This has been an interesting year for monarchy in Europe. We saw a few months ago the abdication of Queen Beatrix of The Netherlands in favour of her son. With her abdication, she is now once again Princess Beatrix. A few weeks ago, King Albert II of The Belgians announced that he too would abdicate.
Belgium as an independent state is a relatively new phenomenon. In the 1830 Belgian Revolution, the Catholic southern provinces of Belgium separated from the Kingdom of The Netherlands. The Dutch speakers and the French speakers were a unique alliance. Unfortunately, the politics of language remains very controversial in Belgium. There are three official languages, Dutch (also known as Flemish), French, and German. Towards the latter end of the 20th century, conflicts between the Dutch and French speakers became very common. The oldest university in the country, the Catholic University of Louvain, founded in 1425, split in the 1960s with the Dutch speakers remaining in the historic buildings and the French speakers establishing a new university in the nearby town of Louvain-la-Neuve. The Dutch speaking university is now known as the Katholieke Universitiet te Leuven. Leuven is the Dutch name for Louvain.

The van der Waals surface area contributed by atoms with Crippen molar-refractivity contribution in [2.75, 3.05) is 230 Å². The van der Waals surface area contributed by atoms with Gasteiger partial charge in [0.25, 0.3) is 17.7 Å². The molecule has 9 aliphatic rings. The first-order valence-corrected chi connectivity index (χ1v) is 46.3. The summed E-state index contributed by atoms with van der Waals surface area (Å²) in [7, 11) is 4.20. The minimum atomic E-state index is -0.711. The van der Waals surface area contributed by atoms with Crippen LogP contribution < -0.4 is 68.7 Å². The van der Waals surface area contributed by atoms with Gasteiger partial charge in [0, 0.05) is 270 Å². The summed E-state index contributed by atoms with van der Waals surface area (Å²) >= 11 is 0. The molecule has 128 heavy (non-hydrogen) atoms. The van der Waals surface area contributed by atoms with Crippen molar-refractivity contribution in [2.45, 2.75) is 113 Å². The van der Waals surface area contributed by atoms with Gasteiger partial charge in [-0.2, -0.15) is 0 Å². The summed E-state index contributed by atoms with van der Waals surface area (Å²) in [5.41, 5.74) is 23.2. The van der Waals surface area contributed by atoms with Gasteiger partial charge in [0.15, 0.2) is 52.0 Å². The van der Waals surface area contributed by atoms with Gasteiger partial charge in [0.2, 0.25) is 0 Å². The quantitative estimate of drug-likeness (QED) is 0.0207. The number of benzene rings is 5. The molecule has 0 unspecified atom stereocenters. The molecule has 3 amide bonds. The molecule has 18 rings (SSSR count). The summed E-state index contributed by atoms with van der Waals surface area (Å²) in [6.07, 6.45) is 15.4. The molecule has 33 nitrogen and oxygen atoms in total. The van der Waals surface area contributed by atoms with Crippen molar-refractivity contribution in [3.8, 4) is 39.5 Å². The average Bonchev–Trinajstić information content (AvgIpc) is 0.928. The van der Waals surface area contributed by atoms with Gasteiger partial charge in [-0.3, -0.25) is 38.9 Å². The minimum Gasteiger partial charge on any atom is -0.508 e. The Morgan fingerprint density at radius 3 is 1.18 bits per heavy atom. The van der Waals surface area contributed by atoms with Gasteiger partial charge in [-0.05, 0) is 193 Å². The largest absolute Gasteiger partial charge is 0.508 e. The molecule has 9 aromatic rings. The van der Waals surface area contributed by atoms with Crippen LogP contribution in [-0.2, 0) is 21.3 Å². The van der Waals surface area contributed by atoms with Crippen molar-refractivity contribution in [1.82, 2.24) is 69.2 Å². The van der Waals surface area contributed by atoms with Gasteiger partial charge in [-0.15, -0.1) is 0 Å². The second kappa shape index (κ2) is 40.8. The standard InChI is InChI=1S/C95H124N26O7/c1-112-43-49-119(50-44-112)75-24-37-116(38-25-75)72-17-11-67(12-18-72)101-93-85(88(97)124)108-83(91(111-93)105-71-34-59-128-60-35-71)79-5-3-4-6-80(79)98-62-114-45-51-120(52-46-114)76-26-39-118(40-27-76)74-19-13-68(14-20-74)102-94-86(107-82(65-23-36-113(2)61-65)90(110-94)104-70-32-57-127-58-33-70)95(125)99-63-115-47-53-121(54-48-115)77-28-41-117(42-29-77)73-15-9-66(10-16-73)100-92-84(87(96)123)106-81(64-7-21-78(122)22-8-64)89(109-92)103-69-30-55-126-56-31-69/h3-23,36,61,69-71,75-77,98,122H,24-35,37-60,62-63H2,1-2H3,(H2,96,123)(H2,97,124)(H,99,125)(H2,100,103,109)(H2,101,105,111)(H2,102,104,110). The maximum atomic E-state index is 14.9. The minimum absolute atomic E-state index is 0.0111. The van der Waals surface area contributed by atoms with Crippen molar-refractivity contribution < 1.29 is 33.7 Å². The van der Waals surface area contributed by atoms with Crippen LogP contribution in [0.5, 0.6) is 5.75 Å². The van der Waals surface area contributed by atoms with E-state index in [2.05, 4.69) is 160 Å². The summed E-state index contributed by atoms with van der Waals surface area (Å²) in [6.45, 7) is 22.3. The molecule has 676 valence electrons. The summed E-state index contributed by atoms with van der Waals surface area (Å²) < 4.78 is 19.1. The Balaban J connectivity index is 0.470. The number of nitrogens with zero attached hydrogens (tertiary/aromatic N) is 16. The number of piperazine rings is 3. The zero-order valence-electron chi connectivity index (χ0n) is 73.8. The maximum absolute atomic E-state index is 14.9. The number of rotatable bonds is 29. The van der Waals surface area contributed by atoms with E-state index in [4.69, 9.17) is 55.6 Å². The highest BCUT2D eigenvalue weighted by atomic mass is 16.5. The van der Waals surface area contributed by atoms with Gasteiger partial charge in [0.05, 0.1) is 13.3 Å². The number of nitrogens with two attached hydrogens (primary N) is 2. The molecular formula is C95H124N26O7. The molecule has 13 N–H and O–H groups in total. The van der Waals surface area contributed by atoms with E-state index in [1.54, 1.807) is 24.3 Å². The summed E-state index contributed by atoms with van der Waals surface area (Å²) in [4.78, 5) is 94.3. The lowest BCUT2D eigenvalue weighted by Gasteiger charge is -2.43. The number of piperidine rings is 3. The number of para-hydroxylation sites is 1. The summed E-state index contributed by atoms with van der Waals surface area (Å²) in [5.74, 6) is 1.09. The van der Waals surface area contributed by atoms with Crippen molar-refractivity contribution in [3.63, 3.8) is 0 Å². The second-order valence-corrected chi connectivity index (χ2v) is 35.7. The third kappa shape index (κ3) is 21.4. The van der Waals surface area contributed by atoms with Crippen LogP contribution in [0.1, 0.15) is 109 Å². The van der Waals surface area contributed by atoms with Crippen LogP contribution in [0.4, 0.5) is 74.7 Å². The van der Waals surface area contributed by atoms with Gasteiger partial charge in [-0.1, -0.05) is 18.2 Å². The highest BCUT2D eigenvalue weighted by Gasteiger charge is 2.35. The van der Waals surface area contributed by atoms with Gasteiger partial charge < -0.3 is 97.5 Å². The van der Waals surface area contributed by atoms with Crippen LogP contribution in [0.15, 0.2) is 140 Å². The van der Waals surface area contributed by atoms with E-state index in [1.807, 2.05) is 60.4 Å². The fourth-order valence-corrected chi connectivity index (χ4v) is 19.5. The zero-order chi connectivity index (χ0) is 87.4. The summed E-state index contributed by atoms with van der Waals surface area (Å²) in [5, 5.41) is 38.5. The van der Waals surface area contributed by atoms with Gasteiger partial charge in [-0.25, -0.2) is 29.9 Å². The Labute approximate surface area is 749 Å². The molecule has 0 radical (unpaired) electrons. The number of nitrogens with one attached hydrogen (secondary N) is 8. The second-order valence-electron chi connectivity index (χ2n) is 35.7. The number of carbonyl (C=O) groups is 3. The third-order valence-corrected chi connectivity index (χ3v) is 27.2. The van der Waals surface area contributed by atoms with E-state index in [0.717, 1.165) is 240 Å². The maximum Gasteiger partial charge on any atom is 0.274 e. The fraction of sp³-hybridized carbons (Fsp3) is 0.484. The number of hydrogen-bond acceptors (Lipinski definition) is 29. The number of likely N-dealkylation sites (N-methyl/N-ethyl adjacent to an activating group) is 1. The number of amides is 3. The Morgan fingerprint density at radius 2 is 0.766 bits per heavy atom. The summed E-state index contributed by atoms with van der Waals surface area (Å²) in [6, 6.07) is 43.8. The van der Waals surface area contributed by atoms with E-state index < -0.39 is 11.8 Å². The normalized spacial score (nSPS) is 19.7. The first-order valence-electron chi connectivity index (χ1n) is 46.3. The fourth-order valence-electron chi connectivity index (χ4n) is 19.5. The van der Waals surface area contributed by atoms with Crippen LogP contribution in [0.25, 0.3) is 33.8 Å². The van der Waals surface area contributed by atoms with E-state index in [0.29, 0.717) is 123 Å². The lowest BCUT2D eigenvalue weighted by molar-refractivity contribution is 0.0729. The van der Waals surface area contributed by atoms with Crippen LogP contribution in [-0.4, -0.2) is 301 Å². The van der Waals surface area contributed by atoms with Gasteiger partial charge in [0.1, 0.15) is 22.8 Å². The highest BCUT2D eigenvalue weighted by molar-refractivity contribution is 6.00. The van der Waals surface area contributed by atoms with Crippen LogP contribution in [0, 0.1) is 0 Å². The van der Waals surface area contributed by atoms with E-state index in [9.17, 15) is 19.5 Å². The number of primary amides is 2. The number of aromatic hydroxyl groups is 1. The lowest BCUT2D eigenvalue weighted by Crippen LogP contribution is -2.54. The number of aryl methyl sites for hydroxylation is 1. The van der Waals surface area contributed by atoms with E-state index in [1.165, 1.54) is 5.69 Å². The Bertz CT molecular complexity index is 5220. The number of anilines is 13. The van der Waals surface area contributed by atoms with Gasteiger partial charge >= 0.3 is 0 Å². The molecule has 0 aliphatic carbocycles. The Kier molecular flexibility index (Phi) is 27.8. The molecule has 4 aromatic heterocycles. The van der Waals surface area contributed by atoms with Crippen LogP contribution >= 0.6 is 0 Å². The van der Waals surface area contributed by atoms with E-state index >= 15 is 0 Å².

All government business, at least at the national level, can be conducted in three different languages. The Constitution is in Dutch, French, and German as are all laws. The bickering between the language groups is so bitter that Belgium recently went for a long period without a government. The parties were simply unable to agree as to their representation.
Only Britain goes in for all the pageantry of a coronation. In most other European countries, the inauguration of a new monarch is much more restrained affair. Following the death of Francisco Franco in Spain, King Juan Carlos I was sworn in as king at the parliament. The royal crown and sceptre were placed on a credence table near him, but he was not crowned. A similar procedure happens in The Netherlands, though the new king or queen wears a long ermine cape. There’s nothing on the Continent to equal the splendour of the State Opening of Parliament in Britain much less a British Coronation. In Belgium, not even a crown or a sceptre is in evidence.
Because of the unique polyglot nature of Belgium, the king takes his oath in three languages, first Dutch, then French, and then in German. He says, “I swear to uphold the Constitution and laws of the Belgian people, to maintain national independence and the integrity of its territory.”